Okay. Let’s not be too hasty now. After all, this novel weighs in at over 900 pages. That said, it’s still a delight. Taking place in Europe–mostly London, Amsterdam, and Paris–and in colonial Boston, in the late 17th and early 18th centuries, it’s full of characters, and I do mean full. If there aren’t hundreds of characters in the book, the number is close to that. What’s fun about this is that some of the characters are actual famous personages from the time period, such as Isaac Newton, Robert Hooke, and Liebniz. All three of these people did form the real organization called the Royal Society of London, whose doings are a central focus of the book.
The Royal Society was composed of “natural philosophers,” scientists looking to explain the world by observing it and by geometry and calculus. Among this crowd is the fictitious character Daniel Waterhouse, by origin a Quaker, whose father, Drake, was considered a radical in his day for his anti-establishment, i.e. anti-monarchist, ideas. Other main characters are the vagabond Jack Shaftoe and Eliza, a stunningly beautiful woman he rescues during a rebellion involving the Turks. The section of the book involving these two meeting and their subsequent travels together is picaresque: these two are out to make money by selling the plumes of an ostrich that was running around where Jack discovered Eliza, and their travels together are an adventure.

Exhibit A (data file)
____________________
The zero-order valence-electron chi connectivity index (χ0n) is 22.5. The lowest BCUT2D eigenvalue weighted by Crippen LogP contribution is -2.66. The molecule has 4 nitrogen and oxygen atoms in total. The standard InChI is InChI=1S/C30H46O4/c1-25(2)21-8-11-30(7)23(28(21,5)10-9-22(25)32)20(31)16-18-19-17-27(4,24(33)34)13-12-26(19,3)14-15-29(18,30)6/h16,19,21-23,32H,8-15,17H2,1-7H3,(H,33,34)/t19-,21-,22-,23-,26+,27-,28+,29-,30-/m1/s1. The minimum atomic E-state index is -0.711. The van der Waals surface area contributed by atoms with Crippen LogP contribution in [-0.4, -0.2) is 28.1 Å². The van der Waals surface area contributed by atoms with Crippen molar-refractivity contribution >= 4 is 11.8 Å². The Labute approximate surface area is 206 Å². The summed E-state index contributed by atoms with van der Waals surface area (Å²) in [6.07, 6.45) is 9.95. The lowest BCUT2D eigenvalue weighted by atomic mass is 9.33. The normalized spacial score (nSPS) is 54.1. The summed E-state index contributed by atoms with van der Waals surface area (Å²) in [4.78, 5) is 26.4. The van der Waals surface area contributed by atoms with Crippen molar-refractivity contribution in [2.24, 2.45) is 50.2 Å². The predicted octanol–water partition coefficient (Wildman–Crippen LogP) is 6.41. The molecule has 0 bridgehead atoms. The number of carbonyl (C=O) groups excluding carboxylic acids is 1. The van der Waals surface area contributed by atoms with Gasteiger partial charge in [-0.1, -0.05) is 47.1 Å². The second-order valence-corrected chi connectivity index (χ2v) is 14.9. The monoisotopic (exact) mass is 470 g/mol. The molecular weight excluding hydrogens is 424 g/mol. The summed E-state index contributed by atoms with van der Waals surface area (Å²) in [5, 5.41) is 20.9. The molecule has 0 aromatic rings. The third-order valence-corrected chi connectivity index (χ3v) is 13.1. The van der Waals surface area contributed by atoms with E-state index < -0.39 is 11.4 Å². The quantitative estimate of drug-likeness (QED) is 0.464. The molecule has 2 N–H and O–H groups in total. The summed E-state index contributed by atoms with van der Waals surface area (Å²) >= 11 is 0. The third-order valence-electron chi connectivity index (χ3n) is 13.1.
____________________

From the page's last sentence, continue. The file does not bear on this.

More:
I had a lot of fun reading this book and look forward to reading the other two installments in the trilogy (each is also over 900 pages long). Mostly the fun lies in reading about Stephenson’s imaginings of what life was like during that time in Europe and Boston. There are so many characters that I often had to ask myself, ‘Now who is this character again?’ But that wasn’t a drawback. Stephenson draws you into the story very well with his prose, and there is a lot of humor in the tale. And it’s exciting to see the advances that Newton, Liebniz, Hooke, and the other natural philosophers make in society.